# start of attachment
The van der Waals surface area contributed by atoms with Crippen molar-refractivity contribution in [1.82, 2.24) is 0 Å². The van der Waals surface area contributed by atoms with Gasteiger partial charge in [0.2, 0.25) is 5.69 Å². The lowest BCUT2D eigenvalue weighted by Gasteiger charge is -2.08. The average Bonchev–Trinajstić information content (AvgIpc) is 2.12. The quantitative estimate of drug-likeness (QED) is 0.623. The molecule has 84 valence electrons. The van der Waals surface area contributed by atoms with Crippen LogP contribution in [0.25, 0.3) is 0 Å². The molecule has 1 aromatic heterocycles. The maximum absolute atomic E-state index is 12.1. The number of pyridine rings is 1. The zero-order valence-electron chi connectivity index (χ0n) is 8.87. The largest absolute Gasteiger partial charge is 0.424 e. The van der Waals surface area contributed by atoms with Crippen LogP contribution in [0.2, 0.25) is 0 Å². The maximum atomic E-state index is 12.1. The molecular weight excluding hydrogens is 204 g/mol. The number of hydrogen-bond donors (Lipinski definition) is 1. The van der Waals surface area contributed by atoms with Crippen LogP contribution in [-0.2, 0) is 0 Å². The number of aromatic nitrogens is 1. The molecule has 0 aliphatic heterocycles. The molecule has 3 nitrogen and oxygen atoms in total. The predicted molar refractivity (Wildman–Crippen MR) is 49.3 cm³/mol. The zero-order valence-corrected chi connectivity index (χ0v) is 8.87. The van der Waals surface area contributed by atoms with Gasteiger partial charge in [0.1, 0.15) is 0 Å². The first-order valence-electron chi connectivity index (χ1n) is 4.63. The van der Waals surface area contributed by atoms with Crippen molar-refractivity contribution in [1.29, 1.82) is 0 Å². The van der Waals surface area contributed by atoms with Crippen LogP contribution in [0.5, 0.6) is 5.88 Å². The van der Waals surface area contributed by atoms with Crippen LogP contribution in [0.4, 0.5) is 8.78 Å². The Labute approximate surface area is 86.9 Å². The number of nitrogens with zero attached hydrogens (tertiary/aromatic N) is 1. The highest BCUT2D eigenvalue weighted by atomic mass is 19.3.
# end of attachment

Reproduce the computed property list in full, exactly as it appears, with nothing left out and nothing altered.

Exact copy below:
The van der Waals surface area contributed by atoms with Crippen molar-refractivity contribution in [1.82, 2.24) is 0 Å². The van der Waals surface area contributed by atoms with Gasteiger partial charge in [0.2, 0.25) is 5.69 Å². The lowest BCUT2D eigenvalue weighted by Gasteiger charge is -2.08. The average Bonchev–Trinajstić information content (AvgIpc) is 2.12. The quantitative estimate of drug-likeness (QED) is 0.623. The molecule has 84 valence electrons. The van der Waals surface area contributed by atoms with Crippen LogP contribution in [0.25, 0.3) is 0 Å². The molecule has 1 aromatic heterocycles. The maximum absolute atomic E-state index is 12.1. The number of pyridine rings is 1. The zero-order valence-electron chi connectivity index (χ0n) is 8.87. The largest absolute Gasteiger partial charge is 0.424 e. The van der Waals surface area contributed by atoms with Crippen LogP contribution in [0.2, 0.25) is 0 Å². The maximum atomic E-state index is 12.1. The molecular weight excluding hydrogens is 204 g/mol. The number of hydrogen-bond donors (Lipinski definition) is 1. The van der Waals surface area contributed by atoms with Crippen LogP contribution in [-0.2, 0) is 0 Å². The number of aromatic nitrogens is 1. The molecule has 0 aliphatic heterocycles. The molecule has 3 nitrogen and oxygen atoms in total. The predicted molar refractivity (Wildman–Crippen MR) is 49.3 cm³/mol. The zero-order valence-corrected chi connectivity index (χ0v) is 8.87. The van der Waals surface area contributed by atoms with Gasteiger partial charge in [0.1, 0.15) is 0 Å². The first-order valence-electron chi connectivity index (χ1n) is 4.63. The van der Waals surface area contributed by atoms with Crippen molar-refractivity contribution in [1.29, 1.82) is 0 Å². The van der Waals surface area contributed by atoms with Crippen LogP contribution in [0.5, 0.6) is 5.88 Å². The van der Waals surface area contributed by atoms with Crippen LogP contribution in [0.4, 0.5) is 8.78 Å². The Labute approximate surface area is 86.9 Å². The number of nitrogens with zero attached hydrogens (tertiary/aromatic N) is 1. The highest BCUT2D eigenvalue weighted by atomic mass is 19.3.